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Treat Eating Disorders Concurrently

July 1, 2006
by James Greenblatt, MD and Stuart Koman, PhD
| Reprints
Treatment will require intensive monitoring at the outset

Treating an addiction to drugs or alcohol along with an eating disorder poses a challenge for even the best practitioners. Unfortunately, professionals encounter this combination of problems frequently. The National Center on Addiction and Substance Abuse (CASA) at Columbia University has reported that half of all people with eating disorders abuse drugs or alcohol, while up to 35% of people who abuse drugs or alcohol have an eating disorder.

Eating disorders and substance abuse have much in common; in fact, many consider eating disorders to be an addiction. The compulsion to binge and purge can be as strong in a person with bulimia as the urge to drink is for an alcoholic.

Patients with eating disorders and addictions to drugs or alcohol typically have a similar brain chemistry and family history, which may include physical or sexual abuse. They often have low self-esteem, and their parents may have similar disorders that have influenced their behavior. Both types of disorders are complex and difficult to treat, and result in frequent relapses.

Patients with eating disorders and substance addictions often have a third comorbid condition, as both disorders frequently are linked to depression, obsessive-compulsive disorder, and anxiety disorders. It is especially common for women with bulimia to be addicted to alcohol or drugs, and many also have bipolar disorder.

Yet many times when patients are admitted for one disorder, other disorders are overlooked. One reason is that when patients are diagnosed with one condition or the other, they typically are sent for treatment to a hospital specializing in treating that disorder. In addition, patients with eating disorders and addictions feel shame about their disorders and often take drastic measures to hide them. Even when one disorder is discovered, they likely will hide the other.

Failure to diagnose co-occurring disorders endangers patients and can even have fatal consequences. Eating disorders have the highest mortality rate of all psychiatric illnesses. The mortality rate for anorexia nervosa is 5% at 5 years and increases to 20% at 20 years. A recent study found that one of the strongest and most consistent predictors of fatal outcome, including suicide, for patients with anorexia nervosa was severity of alcohol abuse after intensive treatment for the eating disorder.

Responding to the crisis

Given the consequences, we need to do a better job in diagnosing comorbidities. But how? First, assume at the outset that a comorbidity exists. Conduct a complete physical and psychiatric evaluation, including a thorough inventory of drug and alcohol use—not just by one person, but by a team of professionals, including a physician, a psychiatrist, a psychologist, a nutritionist, and a social worker. Screening questions can help to identify when a patient with an addiction also has an eating disorder (see table).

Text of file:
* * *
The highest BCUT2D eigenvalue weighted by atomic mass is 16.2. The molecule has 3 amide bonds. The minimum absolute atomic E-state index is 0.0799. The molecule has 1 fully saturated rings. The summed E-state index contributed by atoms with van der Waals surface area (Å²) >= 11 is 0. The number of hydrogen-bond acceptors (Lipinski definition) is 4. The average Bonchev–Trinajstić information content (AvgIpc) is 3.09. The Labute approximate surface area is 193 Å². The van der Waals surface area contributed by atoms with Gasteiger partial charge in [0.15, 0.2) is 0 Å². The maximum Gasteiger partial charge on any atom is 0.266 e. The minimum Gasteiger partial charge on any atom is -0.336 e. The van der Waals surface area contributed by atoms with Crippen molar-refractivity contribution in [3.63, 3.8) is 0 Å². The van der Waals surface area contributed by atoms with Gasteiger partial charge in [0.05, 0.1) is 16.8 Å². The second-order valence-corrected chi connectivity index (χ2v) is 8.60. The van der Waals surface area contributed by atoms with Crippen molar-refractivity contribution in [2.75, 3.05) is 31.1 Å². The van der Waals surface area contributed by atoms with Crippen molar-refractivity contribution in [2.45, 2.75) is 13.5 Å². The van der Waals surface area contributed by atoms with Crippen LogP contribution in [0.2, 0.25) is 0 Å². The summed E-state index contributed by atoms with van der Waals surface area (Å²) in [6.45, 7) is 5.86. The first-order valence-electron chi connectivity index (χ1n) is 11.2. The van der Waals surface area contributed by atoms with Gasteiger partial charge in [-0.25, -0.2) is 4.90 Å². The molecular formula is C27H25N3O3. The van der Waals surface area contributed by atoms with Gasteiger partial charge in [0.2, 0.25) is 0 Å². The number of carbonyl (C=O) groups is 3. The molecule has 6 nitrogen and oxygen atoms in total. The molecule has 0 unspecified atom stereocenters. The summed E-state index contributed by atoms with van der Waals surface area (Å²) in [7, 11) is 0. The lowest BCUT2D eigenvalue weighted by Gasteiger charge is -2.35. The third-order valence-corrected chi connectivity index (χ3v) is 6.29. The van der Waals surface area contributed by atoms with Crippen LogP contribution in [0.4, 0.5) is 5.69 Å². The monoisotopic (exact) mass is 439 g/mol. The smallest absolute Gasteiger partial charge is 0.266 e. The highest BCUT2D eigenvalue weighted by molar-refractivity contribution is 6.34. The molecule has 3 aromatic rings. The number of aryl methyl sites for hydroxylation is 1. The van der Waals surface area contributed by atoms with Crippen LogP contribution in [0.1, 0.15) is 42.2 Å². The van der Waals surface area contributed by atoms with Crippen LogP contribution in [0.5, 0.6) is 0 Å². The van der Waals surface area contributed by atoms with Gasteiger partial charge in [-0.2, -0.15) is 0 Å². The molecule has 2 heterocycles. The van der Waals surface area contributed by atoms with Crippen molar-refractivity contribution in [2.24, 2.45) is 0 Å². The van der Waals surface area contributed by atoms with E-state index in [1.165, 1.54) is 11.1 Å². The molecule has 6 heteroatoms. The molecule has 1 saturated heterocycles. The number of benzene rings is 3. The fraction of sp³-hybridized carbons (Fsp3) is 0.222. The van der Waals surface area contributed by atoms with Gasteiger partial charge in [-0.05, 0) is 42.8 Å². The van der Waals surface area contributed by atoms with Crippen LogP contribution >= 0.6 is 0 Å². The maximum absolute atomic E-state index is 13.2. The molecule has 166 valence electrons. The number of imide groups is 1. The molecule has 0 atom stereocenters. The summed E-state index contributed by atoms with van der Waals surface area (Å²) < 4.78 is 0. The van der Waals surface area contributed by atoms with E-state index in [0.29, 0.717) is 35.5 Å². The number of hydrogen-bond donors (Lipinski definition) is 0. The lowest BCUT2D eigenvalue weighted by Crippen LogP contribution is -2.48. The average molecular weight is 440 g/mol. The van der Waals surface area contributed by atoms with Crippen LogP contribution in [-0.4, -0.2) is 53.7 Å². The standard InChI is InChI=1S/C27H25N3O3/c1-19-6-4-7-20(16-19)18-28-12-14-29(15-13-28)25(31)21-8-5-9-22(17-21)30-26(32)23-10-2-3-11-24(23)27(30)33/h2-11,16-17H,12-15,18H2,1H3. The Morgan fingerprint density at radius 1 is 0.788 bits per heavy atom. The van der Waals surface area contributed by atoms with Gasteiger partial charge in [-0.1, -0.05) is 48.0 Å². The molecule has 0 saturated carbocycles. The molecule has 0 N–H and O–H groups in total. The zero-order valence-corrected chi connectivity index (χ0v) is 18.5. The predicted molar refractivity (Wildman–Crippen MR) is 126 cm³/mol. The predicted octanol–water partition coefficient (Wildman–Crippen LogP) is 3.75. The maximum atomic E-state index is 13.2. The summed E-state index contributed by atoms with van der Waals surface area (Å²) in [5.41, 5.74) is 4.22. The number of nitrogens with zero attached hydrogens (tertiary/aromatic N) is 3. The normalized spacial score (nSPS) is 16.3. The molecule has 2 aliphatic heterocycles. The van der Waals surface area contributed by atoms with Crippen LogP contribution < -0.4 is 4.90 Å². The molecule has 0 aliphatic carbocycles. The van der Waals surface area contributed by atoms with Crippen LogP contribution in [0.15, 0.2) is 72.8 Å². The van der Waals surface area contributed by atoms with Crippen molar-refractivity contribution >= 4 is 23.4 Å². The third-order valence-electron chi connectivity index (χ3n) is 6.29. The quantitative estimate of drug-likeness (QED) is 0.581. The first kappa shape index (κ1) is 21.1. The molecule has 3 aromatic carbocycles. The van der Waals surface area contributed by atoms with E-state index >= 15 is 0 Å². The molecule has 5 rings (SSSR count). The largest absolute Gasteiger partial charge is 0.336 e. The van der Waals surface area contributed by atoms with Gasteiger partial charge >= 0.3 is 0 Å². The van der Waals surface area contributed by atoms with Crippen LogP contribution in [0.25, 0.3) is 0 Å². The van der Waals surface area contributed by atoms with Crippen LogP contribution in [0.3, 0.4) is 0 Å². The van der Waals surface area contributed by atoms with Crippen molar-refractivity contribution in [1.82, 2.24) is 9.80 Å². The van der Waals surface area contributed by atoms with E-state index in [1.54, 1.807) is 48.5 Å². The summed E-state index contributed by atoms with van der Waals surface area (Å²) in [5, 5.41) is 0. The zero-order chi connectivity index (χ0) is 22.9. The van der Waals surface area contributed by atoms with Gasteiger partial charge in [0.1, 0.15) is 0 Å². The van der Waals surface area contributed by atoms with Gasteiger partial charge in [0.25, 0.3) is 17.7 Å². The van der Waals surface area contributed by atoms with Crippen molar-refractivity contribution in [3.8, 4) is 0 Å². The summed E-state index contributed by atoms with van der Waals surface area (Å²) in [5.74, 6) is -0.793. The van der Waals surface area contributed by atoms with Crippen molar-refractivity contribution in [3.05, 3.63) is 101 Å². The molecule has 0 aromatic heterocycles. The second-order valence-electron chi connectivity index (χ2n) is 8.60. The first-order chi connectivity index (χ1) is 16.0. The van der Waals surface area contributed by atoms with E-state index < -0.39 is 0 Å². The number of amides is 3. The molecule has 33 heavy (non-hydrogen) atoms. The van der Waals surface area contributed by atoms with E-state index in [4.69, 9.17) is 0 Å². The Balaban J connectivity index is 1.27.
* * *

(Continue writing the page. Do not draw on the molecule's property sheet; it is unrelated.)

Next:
Table. Screening questions to help identify the presence of an eating disorder

  1. What is the most you have ever weighed? How tall were you then? When was that?

  2. What is the least you have weighed in the past year? How tall were you then? When was that?

  3. How much do you think you ought to weigh?

  4. How much exercise do you get? How often and at what level of intensity? How stressed are you if you miss a workout?

  5. What are your current dietary practices? Ask for specifics regarding amounts, food groups, fluids, and restrictions, and include the following:

    • What is your 24-hour diet history?

    • Do you count calories or grams of fat?

    • Are there taboo foods that you avoid?

    • Have you had any binge-eating episodes? How often? How much did you eat? What triggered the binge eating?

    • Do you have a history of purging?

    • Do you use diuretics, laxatives, diet pills, or ipecac? What is your pattern for elimination? Do you have constipation or diarrhea?

    • Do you vomit? How often? How long after meals?

  6. Have you previously received therapy for an eating disorder? What kind and for how long? What was and was not helpful?

  7. What is your family's history with: obesity, eating disorders, depression, other mental illnesses, substance abuse?

  8. What is your menstrual history? What was your age at menarche? How regular are your cycles? When was your last menstrual period?

  9. How frequently do you smoke cigarettes or use drugs or alcohol?

  10. What is your sexual history? Have you ever been physically or sexually abused?

    Also ask the patient about any of the following symptoms:

    • Dizziness, syncope, weakness, fatigue

    • Pallor, easy bruising, or bleeding

    • Intolerance of cold

    • Hair loss, lanugo, dry skin

    • Vomiting, diarrhea, constipation

    • Fullness, bloating, abdominal pain, epigastric burning

    • Menstrual irregularities

    • Symptoms of hyperthyroidism, diabetes, malignancy, infection, inflammatory bowel disease

    When a patient is considered for admission, the team should review the presenting information, provide an in-depth evaluation, and design a treatment plan specific to the patient. Based on the team's assessment, all symptoms should be charted and the diagnosis should note any comorbidities. Based on the diagnosis, a case manager, nurse, and physician experienced with comorbid conditions should be assigned.